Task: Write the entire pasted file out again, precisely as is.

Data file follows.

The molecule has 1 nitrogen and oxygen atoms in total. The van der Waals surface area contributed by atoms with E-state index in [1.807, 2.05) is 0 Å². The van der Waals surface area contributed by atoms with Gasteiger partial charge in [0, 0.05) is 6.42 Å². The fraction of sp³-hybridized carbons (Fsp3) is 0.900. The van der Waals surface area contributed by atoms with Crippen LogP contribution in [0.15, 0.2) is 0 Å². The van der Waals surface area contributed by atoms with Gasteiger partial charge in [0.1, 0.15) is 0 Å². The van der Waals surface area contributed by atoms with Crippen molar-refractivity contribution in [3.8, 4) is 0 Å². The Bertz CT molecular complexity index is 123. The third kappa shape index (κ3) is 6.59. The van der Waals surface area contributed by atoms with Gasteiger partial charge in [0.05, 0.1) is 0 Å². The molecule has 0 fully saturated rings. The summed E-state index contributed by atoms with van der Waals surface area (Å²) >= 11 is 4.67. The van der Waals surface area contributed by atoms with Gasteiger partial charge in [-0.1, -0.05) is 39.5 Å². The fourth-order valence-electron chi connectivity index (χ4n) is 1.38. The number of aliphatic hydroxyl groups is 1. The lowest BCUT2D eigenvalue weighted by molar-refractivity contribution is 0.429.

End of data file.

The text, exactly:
The molecule has 1 nitrogen and oxygen atoms in total. The van der Waals surface area contributed by atoms with E-state index in [1.807, 2.05) is 0 Å². The van der Waals surface area contributed by atoms with Gasteiger partial charge in [0, 0.05) is 6.42 Å². The fraction of sp³-hybridized carbons (Fsp3) is 0.900. The van der Waals surface area contributed by atoms with Crippen LogP contribution in [0.15, 0.2) is 0 Å². The van der Waals surface area contributed by atoms with Gasteiger partial charge in [0.1, 0.15) is 0 Å². The van der Waals surface area contributed by atoms with Crippen molar-refractivity contribution in [3.8, 4) is 0 Å². The Bertz CT molecular complexity index is 123. The third kappa shape index (κ3) is 6.59. The van der Waals surface area contributed by atoms with Gasteiger partial charge in [0.05, 0.1) is 0 Å². The molecule has 0 fully saturated rings. The summed E-state index contributed by atoms with van der Waals surface area (Å²) >= 11 is 4.67. The van der Waals surface area contributed by atoms with Gasteiger partial charge in [-0.1, -0.05) is 39.5 Å². The fourth-order valence-electron chi connectivity index (χ4n) is 1.38. The number of aliphatic hydroxyl groups is 1. The lowest BCUT2D eigenvalue weighted by molar-refractivity contribution is 0.429.